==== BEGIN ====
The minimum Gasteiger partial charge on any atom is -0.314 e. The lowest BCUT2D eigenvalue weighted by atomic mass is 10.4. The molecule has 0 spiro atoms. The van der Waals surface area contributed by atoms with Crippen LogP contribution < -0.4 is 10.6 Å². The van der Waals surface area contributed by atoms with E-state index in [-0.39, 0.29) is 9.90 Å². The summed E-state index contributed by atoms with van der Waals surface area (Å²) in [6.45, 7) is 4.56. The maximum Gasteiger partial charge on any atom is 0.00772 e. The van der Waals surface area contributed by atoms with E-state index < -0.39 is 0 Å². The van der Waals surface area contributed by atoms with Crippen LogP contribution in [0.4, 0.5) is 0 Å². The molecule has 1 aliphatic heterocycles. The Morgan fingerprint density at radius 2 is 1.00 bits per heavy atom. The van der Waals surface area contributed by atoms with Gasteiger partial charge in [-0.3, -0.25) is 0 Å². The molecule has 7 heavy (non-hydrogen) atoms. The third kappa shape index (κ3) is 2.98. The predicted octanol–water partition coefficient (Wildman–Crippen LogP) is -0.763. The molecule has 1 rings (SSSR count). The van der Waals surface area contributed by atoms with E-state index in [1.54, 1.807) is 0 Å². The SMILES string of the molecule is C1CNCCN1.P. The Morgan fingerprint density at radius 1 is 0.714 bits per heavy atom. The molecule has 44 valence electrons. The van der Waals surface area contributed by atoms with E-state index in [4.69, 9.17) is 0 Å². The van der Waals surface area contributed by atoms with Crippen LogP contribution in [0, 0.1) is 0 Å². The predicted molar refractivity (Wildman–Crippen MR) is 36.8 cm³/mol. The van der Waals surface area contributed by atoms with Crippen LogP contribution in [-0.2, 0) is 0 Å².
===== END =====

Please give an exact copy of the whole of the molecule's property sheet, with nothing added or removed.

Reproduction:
The minimum Gasteiger partial charge on any atom is -0.314 e. The lowest BCUT2D eigenvalue weighted by atomic mass is 10.4. The molecule has 0 spiro atoms. The van der Waals surface area contributed by atoms with Crippen LogP contribution < -0.4 is 10.6 Å². The van der Waals surface area contributed by atoms with E-state index in [-0.39, 0.29) is 9.90 Å². The summed E-state index contributed by atoms with van der Waals surface area (Å²) in [6.45, 7) is 4.56. The maximum Gasteiger partial charge on any atom is 0.00772 e. The van der Waals surface area contributed by atoms with E-state index < -0.39 is 0 Å². The van der Waals surface area contributed by atoms with Crippen LogP contribution in [0.4, 0.5) is 0 Å². The molecule has 1 aliphatic heterocycles. The Morgan fingerprint density at radius 2 is 1.00 bits per heavy atom. The van der Waals surface area contributed by atoms with Gasteiger partial charge in [-0.3, -0.25) is 0 Å². The molecule has 7 heavy (non-hydrogen) atoms. The third kappa shape index (κ3) is 2.98. The predicted octanol–water partition coefficient (Wildman–Crippen LogP) is -0.763. The molecule has 1 rings (SSSR count). The van der Waals surface area contributed by atoms with E-state index in [1.54, 1.807) is 0 Å². The SMILES string of the molecule is C1CNCCN1.P. The Morgan fingerprint density at radius 1 is 0.714 bits per heavy atom. The molecule has 44 valence electrons. The van der Waals surface area contributed by atoms with E-state index in [4.69, 9.17) is 0 Å². The van der Waals surface area contributed by atoms with Crippen LogP contribution in [0, 0.1) is 0 Å². The predicted molar refractivity (Wildman–Crippen MR) is 36.8 cm³/mol. The van der Waals surface area contributed by atoms with Crippen LogP contribution in [-0.2, 0) is 0 Å².